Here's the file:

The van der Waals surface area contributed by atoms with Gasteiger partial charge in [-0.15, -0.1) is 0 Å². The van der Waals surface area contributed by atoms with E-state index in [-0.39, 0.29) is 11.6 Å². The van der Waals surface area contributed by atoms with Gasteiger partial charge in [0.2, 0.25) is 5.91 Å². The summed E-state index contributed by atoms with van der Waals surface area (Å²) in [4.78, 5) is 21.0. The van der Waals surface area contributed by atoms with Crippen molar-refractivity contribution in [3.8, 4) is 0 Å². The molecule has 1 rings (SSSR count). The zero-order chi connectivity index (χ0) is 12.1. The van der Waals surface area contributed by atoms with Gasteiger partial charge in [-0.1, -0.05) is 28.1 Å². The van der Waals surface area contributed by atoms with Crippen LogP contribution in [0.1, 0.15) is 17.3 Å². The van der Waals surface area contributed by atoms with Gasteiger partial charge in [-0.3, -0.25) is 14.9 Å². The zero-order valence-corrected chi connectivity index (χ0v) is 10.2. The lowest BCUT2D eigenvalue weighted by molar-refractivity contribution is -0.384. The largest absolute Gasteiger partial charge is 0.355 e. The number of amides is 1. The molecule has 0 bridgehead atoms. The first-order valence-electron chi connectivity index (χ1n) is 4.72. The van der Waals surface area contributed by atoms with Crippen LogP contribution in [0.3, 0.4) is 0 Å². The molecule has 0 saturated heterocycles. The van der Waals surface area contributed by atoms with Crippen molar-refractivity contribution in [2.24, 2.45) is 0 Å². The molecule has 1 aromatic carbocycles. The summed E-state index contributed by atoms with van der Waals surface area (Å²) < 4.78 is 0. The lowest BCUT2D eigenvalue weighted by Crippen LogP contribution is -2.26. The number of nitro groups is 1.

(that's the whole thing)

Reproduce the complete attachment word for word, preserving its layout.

The van der Waals surface area contributed by atoms with Gasteiger partial charge in [-0.15, -0.1) is 0 Å². The van der Waals surface area contributed by atoms with E-state index in [-0.39, 0.29) is 11.6 Å². The van der Waals surface area contributed by atoms with Gasteiger partial charge in [0.2, 0.25) is 5.91 Å². The summed E-state index contributed by atoms with van der Waals surface area (Å²) in [4.78, 5) is 21.0. The van der Waals surface area contributed by atoms with Crippen molar-refractivity contribution in [3.8, 4) is 0 Å². The molecule has 1 rings (SSSR count). The zero-order chi connectivity index (χ0) is 12.1. The van der Waals surface area contributed by atoms with Gasteiger partial charge in [-0.1, -0.05) is 28.1 Å². The van der Waals surface area contributed by atoms with Crippen LogP contribution in [0.1, 0.15) is 17.3 Å². The van der Waals surface area contributed by atoms with Gasteiger partial charge in [-0.3, -0.25) is 14.9 Å². The zero-order valence-corrected chi connectivity index (χ0v) is 10.2. The lowest BCUT2D eigenvalue weighted by molar-refractivity contribution is -0.384. The largest absolute Gasteiger partial charge is 0.355 e. The number of amides is 1. The molecule has 0 bridgehead atoms. The first-order valence-electron chi connectivity index (χ1n) is 4.72. The van der Waals surface area contributed by atoms with Crippen LogP contribution in [0.3, 0.4) is 0 Å². The molecule has 0 saturated heterocycles. The van der Waals surface area contributed by atoms with Crippen molar-refractivity contribution in [2.24, 2.45) is 0 Å². The molecule has 1 aromatic carbocycles. The summed E-state index contributed by atoms with van der Waals surface area (Å²) < 4.78 is 0. The lowest BCUT2D eigenvalue weighted by Crippen LogP contribution is -2.26. The number of nitro groups is 1.